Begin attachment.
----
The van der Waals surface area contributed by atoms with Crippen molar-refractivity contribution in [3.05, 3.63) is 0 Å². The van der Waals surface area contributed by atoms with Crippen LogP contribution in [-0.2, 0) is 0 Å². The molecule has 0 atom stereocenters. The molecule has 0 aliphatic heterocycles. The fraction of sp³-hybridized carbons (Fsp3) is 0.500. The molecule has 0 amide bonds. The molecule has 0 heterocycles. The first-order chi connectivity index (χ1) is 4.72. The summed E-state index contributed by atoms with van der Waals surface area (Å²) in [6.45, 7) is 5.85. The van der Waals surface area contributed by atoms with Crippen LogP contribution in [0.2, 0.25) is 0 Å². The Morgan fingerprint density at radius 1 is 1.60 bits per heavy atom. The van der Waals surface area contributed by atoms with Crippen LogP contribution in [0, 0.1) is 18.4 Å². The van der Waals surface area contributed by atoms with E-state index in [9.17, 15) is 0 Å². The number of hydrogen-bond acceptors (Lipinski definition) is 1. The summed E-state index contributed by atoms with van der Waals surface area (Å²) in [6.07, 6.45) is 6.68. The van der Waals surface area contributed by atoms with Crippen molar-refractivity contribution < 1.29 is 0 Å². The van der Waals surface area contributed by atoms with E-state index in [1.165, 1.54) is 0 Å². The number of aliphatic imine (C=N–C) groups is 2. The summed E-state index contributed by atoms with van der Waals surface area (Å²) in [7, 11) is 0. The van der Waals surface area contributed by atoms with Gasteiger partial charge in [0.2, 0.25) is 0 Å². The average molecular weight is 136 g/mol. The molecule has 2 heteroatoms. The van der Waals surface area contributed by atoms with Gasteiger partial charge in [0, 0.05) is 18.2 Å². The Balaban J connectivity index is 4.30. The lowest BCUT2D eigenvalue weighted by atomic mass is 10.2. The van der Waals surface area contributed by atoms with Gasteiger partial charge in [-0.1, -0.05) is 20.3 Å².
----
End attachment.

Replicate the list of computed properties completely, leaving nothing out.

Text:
The van der Waals surface area contributed by atoms with Crippen molar-refractivity contribution in [3.05, 3.63) is 0 Å². The van der Waals surface area contributed by atoms with Crippen LogP contribution in [-0.2, 0) is 0 Å². The molecule has 0 atom stereocenters. The molecule has 0 aliphatic heterocycles. The fraction of sp³-hybridized carbons (Fsp3) is 0.500. The molecule has 0 amide bonds. The molecule has 0 heterocycles. The first-order chi connectivity index (χ1) is 4.72. The summed E-state index contributed by atoms with van der Waals surface area (Å²) in [6.45, 7) is 5.85. The van der Waals surface area contributed by atoms with Crippen LogP contribution in [0.2, 0.25) is 0 Å². The Morgan fingerprint density at radius 1 is 1.60 bits per heavy atom. The van der Waals surface area contributed by atoms with Crippen LogP contribution in [0, 0.1) is 18.4 Å². The van der Waals surface area contributed by atoms with E-state index in [9.17, 15) is 0 Å². The number of hydrogen-bond acceptors (Lipinski definition) is 1. The summed E-state index contributed by atoms with van der Waals surface area (Å²) in [6.07, 6.45) is 6.68. The van der Waals surface area contributed by atoms with Crippen molar-refractivity contribution < 1.29 is 0 Å². The van der Waals surface area contributed by atoms with E-state index in [1.165, 1.54) is 0 Å². The number of aliphatic imine (C=N–C) groups is 2. The summed E-state index contributed by atoms with van der Waals surface area (Å²) in [7, 11) is 0. The van der Waals surface area contributed by atoms with Gasteiger partial charge in [0.2, 0.25) is 0 Å². The average molecular weight is 136 g/mol. The molecule has 2 heteroatoms. The van der Waals surface area contributed by atoms with Gasteiger partial charge in [0, 0.05) is 18.2 Å². The Balaban J connectivity index is 4.30. The lowest BCUT2D eigenvalue weighted by atomic mass is 10.2. The van der Waals surface area contributed by atoms with Gasteiger partial charge in [-0.1, -0.05) is 20.3 Å².